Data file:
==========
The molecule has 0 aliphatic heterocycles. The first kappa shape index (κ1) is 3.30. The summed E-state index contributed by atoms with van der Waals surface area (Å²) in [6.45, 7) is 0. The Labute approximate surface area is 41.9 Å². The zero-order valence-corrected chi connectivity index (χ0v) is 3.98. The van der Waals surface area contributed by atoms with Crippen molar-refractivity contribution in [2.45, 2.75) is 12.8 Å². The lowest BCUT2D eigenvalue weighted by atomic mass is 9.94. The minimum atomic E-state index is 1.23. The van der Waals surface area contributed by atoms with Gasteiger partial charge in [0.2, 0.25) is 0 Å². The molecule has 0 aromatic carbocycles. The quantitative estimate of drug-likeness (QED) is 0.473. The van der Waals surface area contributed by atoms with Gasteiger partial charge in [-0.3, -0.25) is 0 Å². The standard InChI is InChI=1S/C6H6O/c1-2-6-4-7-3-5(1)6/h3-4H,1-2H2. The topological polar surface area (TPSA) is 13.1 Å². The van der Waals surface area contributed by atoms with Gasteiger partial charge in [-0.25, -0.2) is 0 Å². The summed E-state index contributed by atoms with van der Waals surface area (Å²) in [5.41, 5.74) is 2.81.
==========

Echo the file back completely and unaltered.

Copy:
The molecule has 0 aliphatic heterocycles. The first kappa shape index (κ1) is 3.30. The summed E-state index contributed by atoms with van der Waals surface area (Å²) in [6.45, 7) is 0. The Labute approximate surface area is 41.9 Å². The zero-order valence-corrected chi connectivity index (χ0v) is 3.98. The van der Waals surface area contributed by atoms with Crippen molar-refractivity contribution in [2.45, 2.75) is 12.8 Å². The lowest BCUT2D eigenvalue weighted by atomic mass is 9.94. The minimum atomic E-state index is 1.23. The van der Waals surface area contributed by atoms with Gasteiger partial charge in [0.2, 0.25) is 0 Å². The molecule has 0 aromatic carbocycles. The quantitative estimate of drug-likeness (QED) is 0.473. The van der Waals surface area contributed by atoms with Gasteiger partial charge in [-0.3, -0.25) is 0 Å². The standard InChI is InChI=1S/C6H6O/c1-2-6-4-7-3-5(1)6/h3-4H,1-2H2. The topological polar surface area (TPSA) is 13.1 Å². The van der Waals surface area contributed by atoms with Gasteiger partial charge in [-0.25, -0.2) is 0 Å². The summed E-state index contributed by atoms with van der Waals surface area (Å²) in [5.41, 5.74) is 2.81.